editorial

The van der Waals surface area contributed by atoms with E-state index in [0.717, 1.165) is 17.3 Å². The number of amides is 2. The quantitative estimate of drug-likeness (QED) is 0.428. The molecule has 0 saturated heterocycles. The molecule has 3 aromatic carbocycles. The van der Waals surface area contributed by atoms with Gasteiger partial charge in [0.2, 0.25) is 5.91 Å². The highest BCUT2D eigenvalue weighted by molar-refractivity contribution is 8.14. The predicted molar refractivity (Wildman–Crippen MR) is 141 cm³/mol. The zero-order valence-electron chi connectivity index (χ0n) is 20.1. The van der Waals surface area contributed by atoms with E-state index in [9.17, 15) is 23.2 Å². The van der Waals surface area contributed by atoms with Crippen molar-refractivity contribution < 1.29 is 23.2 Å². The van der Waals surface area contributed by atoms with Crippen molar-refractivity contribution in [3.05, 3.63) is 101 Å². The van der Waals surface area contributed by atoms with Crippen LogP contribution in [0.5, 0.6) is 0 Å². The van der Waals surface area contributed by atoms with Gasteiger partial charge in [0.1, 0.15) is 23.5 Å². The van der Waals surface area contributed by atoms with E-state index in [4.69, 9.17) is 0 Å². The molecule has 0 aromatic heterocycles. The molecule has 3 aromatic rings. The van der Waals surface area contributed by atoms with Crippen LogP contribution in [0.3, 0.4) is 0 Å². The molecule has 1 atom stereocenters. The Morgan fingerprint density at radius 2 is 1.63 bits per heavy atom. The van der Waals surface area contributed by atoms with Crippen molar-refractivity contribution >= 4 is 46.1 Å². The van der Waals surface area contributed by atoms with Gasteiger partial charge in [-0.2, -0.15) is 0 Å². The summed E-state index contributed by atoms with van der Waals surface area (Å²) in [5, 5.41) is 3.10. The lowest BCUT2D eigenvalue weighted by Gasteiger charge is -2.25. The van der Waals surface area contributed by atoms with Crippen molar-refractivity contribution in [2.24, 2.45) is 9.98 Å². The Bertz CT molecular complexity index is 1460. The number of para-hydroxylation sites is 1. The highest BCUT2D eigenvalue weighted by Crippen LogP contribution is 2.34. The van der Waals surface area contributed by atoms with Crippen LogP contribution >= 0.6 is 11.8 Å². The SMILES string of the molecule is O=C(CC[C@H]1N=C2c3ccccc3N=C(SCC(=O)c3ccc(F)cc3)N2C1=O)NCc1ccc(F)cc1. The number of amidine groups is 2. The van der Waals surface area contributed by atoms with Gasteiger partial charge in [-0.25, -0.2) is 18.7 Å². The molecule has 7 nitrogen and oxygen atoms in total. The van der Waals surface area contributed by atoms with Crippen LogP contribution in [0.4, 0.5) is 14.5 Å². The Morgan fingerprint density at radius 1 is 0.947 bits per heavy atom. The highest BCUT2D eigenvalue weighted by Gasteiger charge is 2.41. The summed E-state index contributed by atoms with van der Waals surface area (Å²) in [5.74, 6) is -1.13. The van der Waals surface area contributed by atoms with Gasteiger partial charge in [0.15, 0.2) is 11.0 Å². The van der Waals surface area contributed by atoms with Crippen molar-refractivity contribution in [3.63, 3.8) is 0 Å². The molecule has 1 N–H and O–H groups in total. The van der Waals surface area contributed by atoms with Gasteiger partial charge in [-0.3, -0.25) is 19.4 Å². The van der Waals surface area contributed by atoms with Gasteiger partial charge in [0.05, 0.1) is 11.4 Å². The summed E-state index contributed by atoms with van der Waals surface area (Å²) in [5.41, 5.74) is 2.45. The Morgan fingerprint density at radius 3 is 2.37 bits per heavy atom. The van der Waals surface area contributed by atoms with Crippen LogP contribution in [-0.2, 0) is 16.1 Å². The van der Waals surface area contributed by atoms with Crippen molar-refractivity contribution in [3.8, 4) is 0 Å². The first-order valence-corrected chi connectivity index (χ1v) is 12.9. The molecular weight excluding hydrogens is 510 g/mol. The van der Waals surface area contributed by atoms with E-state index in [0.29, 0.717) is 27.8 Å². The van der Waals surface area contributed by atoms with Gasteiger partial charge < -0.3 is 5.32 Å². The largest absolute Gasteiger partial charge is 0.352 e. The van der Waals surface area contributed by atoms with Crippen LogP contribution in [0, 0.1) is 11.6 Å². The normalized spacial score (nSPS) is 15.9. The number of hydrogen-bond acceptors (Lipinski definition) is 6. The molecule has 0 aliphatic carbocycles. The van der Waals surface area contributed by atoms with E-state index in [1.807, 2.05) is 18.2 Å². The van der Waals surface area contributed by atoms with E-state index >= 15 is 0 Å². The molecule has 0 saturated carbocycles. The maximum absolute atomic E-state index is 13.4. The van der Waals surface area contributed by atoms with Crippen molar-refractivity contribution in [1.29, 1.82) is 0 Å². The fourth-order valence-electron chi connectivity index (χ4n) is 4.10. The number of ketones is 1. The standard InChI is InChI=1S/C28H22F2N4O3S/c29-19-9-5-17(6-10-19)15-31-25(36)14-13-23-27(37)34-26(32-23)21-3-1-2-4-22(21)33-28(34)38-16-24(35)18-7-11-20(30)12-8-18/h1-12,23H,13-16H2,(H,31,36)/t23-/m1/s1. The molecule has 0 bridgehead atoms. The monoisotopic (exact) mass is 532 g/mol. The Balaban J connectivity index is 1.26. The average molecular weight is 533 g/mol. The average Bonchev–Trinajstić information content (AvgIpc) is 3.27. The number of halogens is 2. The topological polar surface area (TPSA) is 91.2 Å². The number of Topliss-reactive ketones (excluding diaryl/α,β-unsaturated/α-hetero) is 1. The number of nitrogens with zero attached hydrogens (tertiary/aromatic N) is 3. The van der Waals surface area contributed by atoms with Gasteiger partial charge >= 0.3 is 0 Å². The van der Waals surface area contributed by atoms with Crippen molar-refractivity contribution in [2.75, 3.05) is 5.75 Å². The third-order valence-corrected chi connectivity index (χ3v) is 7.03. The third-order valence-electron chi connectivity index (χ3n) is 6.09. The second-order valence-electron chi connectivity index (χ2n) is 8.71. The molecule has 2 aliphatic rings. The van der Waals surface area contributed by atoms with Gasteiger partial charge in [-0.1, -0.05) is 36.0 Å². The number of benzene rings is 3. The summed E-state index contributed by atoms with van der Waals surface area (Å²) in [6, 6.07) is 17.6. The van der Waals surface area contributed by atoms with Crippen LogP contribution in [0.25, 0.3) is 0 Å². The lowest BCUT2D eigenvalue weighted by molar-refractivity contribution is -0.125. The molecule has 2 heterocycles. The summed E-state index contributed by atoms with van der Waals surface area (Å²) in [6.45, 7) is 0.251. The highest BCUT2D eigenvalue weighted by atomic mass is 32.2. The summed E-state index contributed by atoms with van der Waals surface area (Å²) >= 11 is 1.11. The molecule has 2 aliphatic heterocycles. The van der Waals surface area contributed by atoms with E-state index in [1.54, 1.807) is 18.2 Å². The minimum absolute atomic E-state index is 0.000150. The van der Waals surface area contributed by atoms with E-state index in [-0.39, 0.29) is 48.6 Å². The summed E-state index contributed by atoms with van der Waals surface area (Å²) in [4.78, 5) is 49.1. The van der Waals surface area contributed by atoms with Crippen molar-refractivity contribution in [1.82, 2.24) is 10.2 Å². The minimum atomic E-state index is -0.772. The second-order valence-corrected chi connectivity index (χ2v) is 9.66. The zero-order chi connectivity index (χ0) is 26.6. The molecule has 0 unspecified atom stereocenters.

Not that this province makes a lot of sense at the best of times, but the indignation-dressed-up-as-law currently being argued in the Vancouver Court House is something that could only happen in B.C. We speak here of the law suit which Nan and Diane Hartwick of Powder Mountain Resorts have filed against the province and former premier Bill Vander Zalm. They allege that back in 1987 Vander Zalm interfered in the evaluation process which led to Callaghan Resorts winning the right to make a proposal to develop Powder Mountain for skiing, rather than Powder Mountain Resorts. The fact that two independent studies show the area would make a lousy commercial ski area is moot, of course. The Hartwicks want $5 million compensation for the way they were wronged, or failing that, the right to waste multi-millions of dollars trying to develop a mountain that does not work as a ski area. What makes this a particularly British Columbia story is the politics involved. The first road into the Callaghan Valley, where Powder Mountain is located, was built in the 1960s by an entrepreneur with strong ties to the Social Credit government of W.A.C. Bennett. He, too, was going to develop a ski area in the Callaghan. Instead, he built a road which ran through all the best timber in the valley, which he removed, and then forgot all about the ski area. That’s why the road into the valley follows a somewhat meandering route, rather than the path of least resistance. Al and Nancy Greene Raine were briefly interested in developing Powder Mountain in the early ’70s, but are now thankful they weren’t allowed to go ahead. In the late ’70s, after successive NDP and Socred governments had laid the groundwork for the development of Whistler Village and Blackcomb, the Hartwicks came along with various plans for Powder Mountain. Also strong Socred supporters, the Hartwicks made several announcements through the early and mid-80s regarding development plans that were pending and international financing for a resort that was going to be twice as big as Whistler. Problem was, the Hartwicks were never given development rights. They claim they won a proposal call in 1985, but their suit is based on the province’s 1987 decision to give Callaghan Resorts the right to make a proposal. And even if they win their suit they won’t be given any development rights. The most they can hope for is a few million in cash and to perhaps expose some underhanded doings of the Vander Zalm government, if anyone cares anymore. The Hartwicks initially felt they’d get a sympathetic response from the NDP, after Vander Zalm and his Socred successors were thrown out. Instead, after initial overtures, they’ve been ignored by the governments of Mike Harcourt and Glen Clark. There might have been a message in there, but the Hartwicks missed it. Meanwhile the provincial government has frequently espoused the virtues of ski area development, but it may come out of the Powder Mountain suit with less of an appetite for skiing. If Powder Mountain becomes an albatross, and if Wolfgang Richter doesn’t come up with the money to cover expenses with his Garibaldi at Squamish resort proposal, people may shy away from ski area development the way they used to shy away from the Vancouver Stock Exchange. Ironically, this comes at a time when the government is being asked to approve Al Raine’s proposed ski area at Cayoosh.

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